MINISTER MARY HANAFIN’S office has told TheJournal.ie that legislation is NOT being rushed through tomorrow to enable judges to grant injunctions against Internet Service Providers (ISPs).
Yesterday, the Silicon Republic website published an article stating that:
The Government is believed to be rushing through a statutory instrument that will amend the existing Copyright Act and which will give judges the power to grant injunctions against ISPs in relation to copyright infringement cases.
Hanafin’s spokesperson said that they were confused as to why that was being reported that she had sanctioned this move for tomorrow. The spokesperson said that this is categorically not taking place tomorrow and they were unsure where the rumour came from.
However, the spokesperson said this legislation will have to be dealt with in the future. She added that a statement would be released in advance of the legislation being finalised, when it does occur. She said:
We don’t know where this came from. The full court judgement came through last October. We have to comply with that judgement. We are communicating constantly with the Department of Communications and the Attorney General.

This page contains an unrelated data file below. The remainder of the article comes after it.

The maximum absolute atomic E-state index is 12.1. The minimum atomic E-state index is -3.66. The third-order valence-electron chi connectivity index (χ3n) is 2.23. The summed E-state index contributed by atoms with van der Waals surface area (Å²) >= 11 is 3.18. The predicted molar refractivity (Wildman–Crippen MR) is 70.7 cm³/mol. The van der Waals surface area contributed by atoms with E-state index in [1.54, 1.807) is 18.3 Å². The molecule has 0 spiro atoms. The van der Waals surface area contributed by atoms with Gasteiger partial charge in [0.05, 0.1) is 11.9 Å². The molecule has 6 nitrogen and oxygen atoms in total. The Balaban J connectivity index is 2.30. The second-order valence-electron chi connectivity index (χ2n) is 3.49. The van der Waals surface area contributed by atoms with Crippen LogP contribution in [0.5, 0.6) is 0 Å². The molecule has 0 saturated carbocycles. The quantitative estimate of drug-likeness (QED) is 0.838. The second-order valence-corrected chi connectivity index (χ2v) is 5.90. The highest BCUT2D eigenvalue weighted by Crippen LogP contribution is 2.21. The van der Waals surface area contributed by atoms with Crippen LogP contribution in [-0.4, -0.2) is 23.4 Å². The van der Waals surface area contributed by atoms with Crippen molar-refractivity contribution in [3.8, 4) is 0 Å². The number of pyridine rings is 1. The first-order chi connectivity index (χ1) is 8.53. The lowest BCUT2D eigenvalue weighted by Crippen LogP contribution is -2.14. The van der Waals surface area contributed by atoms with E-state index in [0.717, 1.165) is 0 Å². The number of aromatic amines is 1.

There were fears that the statutory instrument could result in ISPs having to implement the ‘three strikes’ rule.
Record companies Warner Music, Sony BMG, Universal Music and EMI records agreed to a settlement with ISP Eircom in January 2009 to implement a ‘three strikes’ policy – this means illegal downloaders and filesharers would have their internet access cut off if it was proven they had committed copyright theft.
In the High Court last October, UPC successfully argued that the ‘three strikes’ rule was an agreement between Eircom and the labels and that other ISPs were not obliged by Irish law to monitor what their users do.
Mr Justice Peter Charleton ruled that laws to cut off users who illegally copy music files were not enforceable in Ireland, the Irish Times reported at the time.